The institutional model is still leading in most countries. Such community services that we offer, for some reason, are referred to as alternatives. These attitudes are widespread because there is a lack of services that people can get if they want to. I believe that community services are very basic. They aren’t an alternative, they should be a part of the support system. We have to make sure that there will be no need for large institutions and for that community services should be available in every region.
We are still at the stage of physical adaptation and we cannot get past this state, because we haven’t adjusted to it properly. The state sees a unified mass, but the problem must be narrowed down to the individual, and this will create a much greater opportunity to find effective ways to solve it, to use the resource properly.”
Breaking stereotypes through everyday examples
“Lack of knowledge causes stigma. When something is unfamiliar, it is hard to have a correct approach. While when something is familiar, people share their experiences, stereotypes are shattered. Now, often we don’t even have to get involved – our beneficiaries change the misconceptions about themselves on their own” – Maia Shinshiashvili.
At this time, the organization has 7 family-type houses, with 33 people living in them. They have 2 houses in Tbilisi, 4 in Gurjaani and 1 in Batumi. They are planning to open another house in Senaki, in which 5 people will be housed. The residents decide for themselves what they will do throughout the day. For example, they decide when to eat, daily or weekly menus, everything is tailored to their needs; they manage their money according to their priorities. Additionally, every activity is carried out only based on the decisions of the residents, depending on their desires.
The team of the organization works collaboratively, with the interests of the residents in mind. The houses have managers, who with the help of a coordinators helps the assistants to work with a proper view and techniques. The assistants are the main support of the services – they are daily helpers of the residents. The key to a successful organization is a cohesive and strong team.
For Maia Shishniashvili, the fight for the rights of people with disabilities does not end there. She says that with each new step she realizes that there are many more details to be changed and her daily observations help her in her search.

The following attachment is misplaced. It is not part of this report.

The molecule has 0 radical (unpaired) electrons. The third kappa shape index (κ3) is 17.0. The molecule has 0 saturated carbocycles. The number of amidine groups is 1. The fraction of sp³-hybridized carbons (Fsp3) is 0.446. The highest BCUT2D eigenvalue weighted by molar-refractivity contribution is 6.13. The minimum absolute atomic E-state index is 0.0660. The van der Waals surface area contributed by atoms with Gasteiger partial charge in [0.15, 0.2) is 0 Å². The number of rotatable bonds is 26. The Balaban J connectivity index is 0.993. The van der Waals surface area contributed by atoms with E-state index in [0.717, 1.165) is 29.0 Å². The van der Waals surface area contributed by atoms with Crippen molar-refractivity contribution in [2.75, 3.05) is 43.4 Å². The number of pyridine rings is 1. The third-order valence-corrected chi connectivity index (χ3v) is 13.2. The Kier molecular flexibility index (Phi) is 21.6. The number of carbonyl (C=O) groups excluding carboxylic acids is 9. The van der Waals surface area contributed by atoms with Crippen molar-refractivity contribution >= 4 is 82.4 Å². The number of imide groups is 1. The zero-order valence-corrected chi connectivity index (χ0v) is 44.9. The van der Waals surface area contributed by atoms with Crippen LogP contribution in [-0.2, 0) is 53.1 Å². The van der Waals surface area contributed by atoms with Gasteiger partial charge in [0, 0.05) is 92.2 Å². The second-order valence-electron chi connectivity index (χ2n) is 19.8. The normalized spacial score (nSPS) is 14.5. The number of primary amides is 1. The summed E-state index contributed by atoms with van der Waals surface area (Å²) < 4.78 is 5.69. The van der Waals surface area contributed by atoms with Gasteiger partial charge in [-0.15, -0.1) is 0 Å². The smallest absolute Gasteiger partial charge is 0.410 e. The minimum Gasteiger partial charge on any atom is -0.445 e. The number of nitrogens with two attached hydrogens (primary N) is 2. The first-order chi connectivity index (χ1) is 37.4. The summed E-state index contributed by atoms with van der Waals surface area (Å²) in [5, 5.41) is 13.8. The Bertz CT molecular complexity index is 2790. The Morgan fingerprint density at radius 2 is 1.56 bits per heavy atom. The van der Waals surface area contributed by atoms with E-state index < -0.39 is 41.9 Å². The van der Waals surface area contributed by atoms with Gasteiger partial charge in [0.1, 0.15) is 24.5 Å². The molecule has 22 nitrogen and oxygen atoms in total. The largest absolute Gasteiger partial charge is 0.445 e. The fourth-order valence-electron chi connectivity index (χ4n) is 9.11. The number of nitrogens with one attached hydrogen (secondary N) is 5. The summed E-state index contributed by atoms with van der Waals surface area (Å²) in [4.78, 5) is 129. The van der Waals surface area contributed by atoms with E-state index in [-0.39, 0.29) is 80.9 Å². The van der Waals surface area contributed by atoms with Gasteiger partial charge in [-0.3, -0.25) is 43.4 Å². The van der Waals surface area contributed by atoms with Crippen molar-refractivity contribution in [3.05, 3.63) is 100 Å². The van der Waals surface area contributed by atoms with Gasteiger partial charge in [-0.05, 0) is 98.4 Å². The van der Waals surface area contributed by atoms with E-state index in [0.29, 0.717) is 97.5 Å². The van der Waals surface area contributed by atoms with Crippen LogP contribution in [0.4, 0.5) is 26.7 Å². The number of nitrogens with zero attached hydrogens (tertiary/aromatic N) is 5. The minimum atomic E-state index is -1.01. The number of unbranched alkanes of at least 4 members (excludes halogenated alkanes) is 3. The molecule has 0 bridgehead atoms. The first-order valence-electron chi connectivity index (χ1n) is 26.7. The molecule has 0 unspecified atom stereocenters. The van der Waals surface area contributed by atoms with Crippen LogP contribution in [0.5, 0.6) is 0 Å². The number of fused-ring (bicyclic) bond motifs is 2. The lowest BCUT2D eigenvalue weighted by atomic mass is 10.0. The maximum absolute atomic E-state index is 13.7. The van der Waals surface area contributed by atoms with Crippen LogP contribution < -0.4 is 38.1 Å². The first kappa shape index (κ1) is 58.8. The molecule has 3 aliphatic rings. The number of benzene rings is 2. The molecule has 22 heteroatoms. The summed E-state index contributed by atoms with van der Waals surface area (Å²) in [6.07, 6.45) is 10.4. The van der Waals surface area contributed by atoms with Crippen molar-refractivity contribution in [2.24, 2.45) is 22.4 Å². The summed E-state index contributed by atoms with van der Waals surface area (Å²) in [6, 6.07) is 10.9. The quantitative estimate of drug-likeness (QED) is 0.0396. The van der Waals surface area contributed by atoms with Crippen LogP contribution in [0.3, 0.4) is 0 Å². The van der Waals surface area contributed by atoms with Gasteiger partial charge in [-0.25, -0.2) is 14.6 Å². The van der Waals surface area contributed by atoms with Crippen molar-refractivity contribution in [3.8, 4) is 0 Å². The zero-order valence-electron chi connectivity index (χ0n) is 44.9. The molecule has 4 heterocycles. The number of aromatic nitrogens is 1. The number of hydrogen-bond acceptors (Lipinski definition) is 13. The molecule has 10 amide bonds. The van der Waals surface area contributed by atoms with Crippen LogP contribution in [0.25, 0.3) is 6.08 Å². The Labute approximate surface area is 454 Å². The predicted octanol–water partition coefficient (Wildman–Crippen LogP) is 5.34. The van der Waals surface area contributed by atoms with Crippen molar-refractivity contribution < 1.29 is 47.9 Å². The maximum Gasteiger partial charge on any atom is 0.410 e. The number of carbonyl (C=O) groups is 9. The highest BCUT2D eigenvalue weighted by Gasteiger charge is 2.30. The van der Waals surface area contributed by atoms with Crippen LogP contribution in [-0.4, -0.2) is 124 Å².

“For me, working for the rights of people with disabilities started with a sense of injustice. I often wondered why my child should not have the same experiences as other children that to school, cafes, get different services. By comparing my experiences to those of my son, I saw what solutions I had to find. If it’s possible for me to achieve something without any obstacles, why shouldn’t my son be able to do that? I asked myself, what should I do, to change that? With this approach I would find a solution. My son had a problem related going to school, and I realized that a personal assistant would solve this challenge. That’s why we created such a service. Another example is the difficulty of searching for a job. People that are locked up in institutions do not have the skills to search for a job. They have never had this experience, they haven’t lived in a society, so we added this component to our services too.
Later on, I realized that if my son’s peers don’t have better awareness, openness to relationships, when I get old, my generation won’t be able to support him. Therefore, there was a need to change the awareness of his peers. Thinking about future pushed me to strengthen the parents of my child’s peers, for them to not go encounter the same obstacles that I had to overcome. For them to not be as tired from fighting at my age, as I am now.”
There still are people with negative attitudes who are against the housing for people with disabilities in their neighborhoods. But the beneficiaries of the organization, who are independent, confident, employed people, work to change the attitudes of those around themselves. They have become human rights defenders and break stereotypes with everyday examples.
“The obligation to eliminate stigma lies, first and foremost, with the state. It should be able to create opportunities for people with disabilities to live in the community, to exist on an equal footing with other people. Housing-type models should be further funded and supported. The situation is changing for the better.”
In terms of such services, Georgia is a leading country in this region. The services of the organization have become a model for such countries as Azerbaijan, Moldova, Kazakhstan, Kirgizstan, Poland and other countries. In 2021, the World Health Organization released a technical package of recommendations for the introduction of human rights-based services – one of six areas related to housing and the service provided by the organization – Hand in Hand was used as an exemplary, which is additional proof that the work started by Maia Shishniashvili years ago is developing in the right direction.